When she was 21 years old Agda Montelius married Oscar Montelius, a man with a doctorate who was seven years her senior and in the employ of Statens historiska museum (later Historiska museet). The couple moved into one of the apartments in the Montelianska house on Södermalm, Stockholm. According to Sif Bokholm’s biography of Agda Montelius it seems that Agda developed her interest in the women’s movement and social matters when she became a member of the Montelius family. Bokholm particularly emphasises the influence which Oscar Montelius’ mother Clara had on Agda Montelius. Clara had for a many years been involved in the poor relief provided by her home congregation, which was run through the Stockholms fruntimmersförening (women’s society), initially set up by Fredrika Bremer. It was the insights that Agda Montelius gained by meeting, through these organisations, a lot of people who could testify to the conditions of the poor that provided the basis for her later work. Following Fredrika Bremer’s approach the family and the home were viewed as the fundamental social unit and thus efforts were initially directed towards what was considered to be the centre of the home, namely mothers. It was important to provide women, in particular, with an income and thereby an element of independence, and this was mainly achieved through organising sewing as a cottage industry. Agda Montelius’ guiding perspective in undertaking her social efforts was thus revealed: to, firstly, focus on women’s development potential by helping them to help themselves, as well as obtaining women’s emancipation in order to achieve a fair society.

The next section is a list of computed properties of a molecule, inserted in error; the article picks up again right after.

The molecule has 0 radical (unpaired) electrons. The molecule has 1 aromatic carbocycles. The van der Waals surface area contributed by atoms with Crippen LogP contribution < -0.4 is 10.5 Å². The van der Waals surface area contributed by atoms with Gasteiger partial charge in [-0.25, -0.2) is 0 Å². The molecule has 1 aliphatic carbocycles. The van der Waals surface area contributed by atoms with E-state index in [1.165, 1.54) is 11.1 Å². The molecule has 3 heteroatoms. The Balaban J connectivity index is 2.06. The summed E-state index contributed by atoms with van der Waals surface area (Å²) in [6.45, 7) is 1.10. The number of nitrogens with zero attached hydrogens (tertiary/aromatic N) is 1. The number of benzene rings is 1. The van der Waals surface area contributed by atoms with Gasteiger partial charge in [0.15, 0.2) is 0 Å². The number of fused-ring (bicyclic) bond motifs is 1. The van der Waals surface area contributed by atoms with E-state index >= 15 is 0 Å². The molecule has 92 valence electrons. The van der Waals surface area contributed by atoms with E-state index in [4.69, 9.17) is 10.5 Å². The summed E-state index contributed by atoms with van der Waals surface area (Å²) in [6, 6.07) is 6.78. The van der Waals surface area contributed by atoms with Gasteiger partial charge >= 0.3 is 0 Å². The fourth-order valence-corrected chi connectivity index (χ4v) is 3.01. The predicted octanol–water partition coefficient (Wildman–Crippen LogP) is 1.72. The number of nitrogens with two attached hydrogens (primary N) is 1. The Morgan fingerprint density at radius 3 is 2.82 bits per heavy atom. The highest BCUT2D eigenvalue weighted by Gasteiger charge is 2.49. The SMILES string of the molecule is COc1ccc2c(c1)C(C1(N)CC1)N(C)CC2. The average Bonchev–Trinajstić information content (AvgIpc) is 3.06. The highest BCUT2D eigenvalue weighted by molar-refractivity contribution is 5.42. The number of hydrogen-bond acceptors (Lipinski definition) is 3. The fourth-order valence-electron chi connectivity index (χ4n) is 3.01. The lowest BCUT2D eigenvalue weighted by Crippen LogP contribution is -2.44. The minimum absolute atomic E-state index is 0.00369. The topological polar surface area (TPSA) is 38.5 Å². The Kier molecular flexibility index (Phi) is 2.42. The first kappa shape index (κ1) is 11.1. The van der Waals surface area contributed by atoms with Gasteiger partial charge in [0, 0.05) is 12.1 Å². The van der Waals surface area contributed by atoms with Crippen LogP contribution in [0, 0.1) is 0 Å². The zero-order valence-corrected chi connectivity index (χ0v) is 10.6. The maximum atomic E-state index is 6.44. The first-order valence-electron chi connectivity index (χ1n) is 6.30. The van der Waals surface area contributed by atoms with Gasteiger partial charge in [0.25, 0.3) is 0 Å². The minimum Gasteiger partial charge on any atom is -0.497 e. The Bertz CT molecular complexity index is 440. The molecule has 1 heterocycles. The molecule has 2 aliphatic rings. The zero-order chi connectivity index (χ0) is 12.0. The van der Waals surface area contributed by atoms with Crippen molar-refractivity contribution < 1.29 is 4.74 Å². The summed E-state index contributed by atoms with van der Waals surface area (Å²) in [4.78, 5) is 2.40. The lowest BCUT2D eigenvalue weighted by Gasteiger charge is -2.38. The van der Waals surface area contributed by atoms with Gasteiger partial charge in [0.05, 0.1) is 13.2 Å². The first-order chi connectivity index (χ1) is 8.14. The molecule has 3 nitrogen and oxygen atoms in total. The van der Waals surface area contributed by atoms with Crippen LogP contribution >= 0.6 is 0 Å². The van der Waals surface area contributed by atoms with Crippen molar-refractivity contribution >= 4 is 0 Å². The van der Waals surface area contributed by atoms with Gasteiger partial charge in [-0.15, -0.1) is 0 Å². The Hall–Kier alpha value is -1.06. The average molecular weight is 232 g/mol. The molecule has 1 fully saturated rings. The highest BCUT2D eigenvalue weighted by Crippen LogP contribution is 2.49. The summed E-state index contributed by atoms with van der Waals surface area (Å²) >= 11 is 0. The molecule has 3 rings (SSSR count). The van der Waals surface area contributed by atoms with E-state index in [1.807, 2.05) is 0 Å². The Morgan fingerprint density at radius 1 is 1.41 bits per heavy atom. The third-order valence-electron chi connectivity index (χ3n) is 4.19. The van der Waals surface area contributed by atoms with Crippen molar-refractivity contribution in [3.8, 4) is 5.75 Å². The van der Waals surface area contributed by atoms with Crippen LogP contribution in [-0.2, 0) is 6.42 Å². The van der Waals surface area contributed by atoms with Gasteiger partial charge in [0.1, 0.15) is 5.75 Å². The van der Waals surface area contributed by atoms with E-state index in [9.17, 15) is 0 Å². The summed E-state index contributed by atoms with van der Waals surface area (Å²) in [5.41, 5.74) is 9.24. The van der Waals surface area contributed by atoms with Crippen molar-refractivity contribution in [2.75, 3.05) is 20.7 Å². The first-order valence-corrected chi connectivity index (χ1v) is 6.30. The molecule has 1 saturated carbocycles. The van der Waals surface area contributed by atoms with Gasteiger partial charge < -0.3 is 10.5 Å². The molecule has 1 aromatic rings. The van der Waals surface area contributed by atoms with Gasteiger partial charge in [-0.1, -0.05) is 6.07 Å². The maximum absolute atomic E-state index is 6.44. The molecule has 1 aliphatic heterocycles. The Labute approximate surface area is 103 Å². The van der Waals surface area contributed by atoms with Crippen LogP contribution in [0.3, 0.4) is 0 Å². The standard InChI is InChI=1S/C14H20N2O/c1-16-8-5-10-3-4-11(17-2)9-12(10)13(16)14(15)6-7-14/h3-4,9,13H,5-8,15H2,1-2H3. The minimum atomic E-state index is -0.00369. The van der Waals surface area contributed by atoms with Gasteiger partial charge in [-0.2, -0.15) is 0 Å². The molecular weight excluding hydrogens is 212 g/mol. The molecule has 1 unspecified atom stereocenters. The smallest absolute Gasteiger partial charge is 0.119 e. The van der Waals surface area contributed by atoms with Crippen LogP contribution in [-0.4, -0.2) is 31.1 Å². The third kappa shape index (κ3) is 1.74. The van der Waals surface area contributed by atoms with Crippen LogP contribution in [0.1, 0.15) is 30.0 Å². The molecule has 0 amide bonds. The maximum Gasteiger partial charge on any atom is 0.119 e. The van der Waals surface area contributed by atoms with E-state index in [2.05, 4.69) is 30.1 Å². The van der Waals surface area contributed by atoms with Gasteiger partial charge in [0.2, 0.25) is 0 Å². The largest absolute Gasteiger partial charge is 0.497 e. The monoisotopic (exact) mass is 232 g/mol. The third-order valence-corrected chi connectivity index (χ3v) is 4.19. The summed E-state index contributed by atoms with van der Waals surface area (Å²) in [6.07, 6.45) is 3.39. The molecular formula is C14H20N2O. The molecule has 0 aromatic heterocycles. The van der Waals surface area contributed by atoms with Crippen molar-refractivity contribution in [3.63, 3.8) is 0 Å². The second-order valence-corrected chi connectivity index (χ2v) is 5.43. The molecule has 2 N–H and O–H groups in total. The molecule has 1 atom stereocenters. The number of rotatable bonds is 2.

Agda Montelius represented what can be characterised as difference feminism, namely the view that women’s characteristics and experiences were different from those of men. She believed that these differences should be viewed in a gender-complimentary manner and that women were best qualified for caring for both the home and children. Failing to make use of these good qualities and skills within society as a whole would be a great waste of the good forces which could improve society. That which benefited women thus also served as a benefit to society as a whole.